31 July 2011 — Morning Star
Libya’s rebel council was forced onto the defensive today as it reported fierce fighting with a rival faction over a base on the outskirts of Benghazi.
The National Transitional Council (NTC) Information Minister Mahmoud Shamam said that NTC forces had won control of the al-Nidaa Brigade base after a five-hour firefight which killed four rebel soldiers.
The al-Nidaa Brigade was officially aligned with the NTC but council officials said today that it had been involved in organising jailbreaks in rebel-controlled areas and had operated as a ‘fifth column’ for the government of Colonel Muammar Gadaffi.
The Libyan government in Tripoli has denied having any connection to the brigade.
The operation had nothing to do with the death of rebel military commander Abdul-Fattah Younis on Thursday, the NTC said.
Council official Ali Tarhuni said over the weekend it had been the work of another rebel group, the Jirah Ibn al-Obeidi brigade, although he added that he ‘didn’t know who they worked for.’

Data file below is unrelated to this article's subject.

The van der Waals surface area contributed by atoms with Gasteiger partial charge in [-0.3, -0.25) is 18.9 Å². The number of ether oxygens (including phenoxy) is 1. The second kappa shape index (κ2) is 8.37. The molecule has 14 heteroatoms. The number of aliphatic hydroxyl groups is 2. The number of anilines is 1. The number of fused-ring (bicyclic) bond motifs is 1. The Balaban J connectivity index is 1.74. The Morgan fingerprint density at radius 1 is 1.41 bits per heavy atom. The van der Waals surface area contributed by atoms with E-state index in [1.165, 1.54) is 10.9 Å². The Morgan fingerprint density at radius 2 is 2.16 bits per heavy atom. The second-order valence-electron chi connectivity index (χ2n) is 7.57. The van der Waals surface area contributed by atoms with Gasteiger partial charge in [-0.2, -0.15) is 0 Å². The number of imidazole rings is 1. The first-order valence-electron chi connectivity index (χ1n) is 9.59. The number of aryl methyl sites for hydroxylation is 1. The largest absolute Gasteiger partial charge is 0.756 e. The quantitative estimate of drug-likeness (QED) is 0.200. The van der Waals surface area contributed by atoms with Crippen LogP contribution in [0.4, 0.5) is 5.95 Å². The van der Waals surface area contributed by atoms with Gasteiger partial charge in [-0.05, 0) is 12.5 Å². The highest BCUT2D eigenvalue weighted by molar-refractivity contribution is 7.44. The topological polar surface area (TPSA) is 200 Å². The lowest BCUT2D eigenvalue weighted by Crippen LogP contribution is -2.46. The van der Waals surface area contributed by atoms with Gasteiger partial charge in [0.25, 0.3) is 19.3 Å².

NTC chairman Mustafa Abdel Jalil has admitted that Mr Younis had been arrested and was on his way to Benghazi, but claimed: ‘We don’t know why this arrest warrant was issued and we don’t know who was present at the meeting when the decision was made, or on what basis it was made.’
The NTC insisted that the military chief’s death had ‘made us stronger’ by strengthening their resolve but today’s fighting has heightened Nato concerns that the council, which has been recognised as the government of Libya by belligerent powers including the US, France and Britain, is losing its grip on the rebel movement.
French Defence Minister Gerard Longuet struck a note of desperation today as it appeared the Libyan rebels might crumble before the government does.
Nato chiefs had hoped that their bombing campaign would give rebels the edge needed to defeat Col Gadaffi, but his administration remains in control of most of the west of the country.
Mr Longuet promised that the military alliance would ‘not abandon’ the NTC but added ‘things have to move more in Tripoli. The population must rise up.’
Nato broadened its definition of ‘military targets’ over the weekend, bombing Libyan TV stations on the grounds that they were ‘inciting violence.’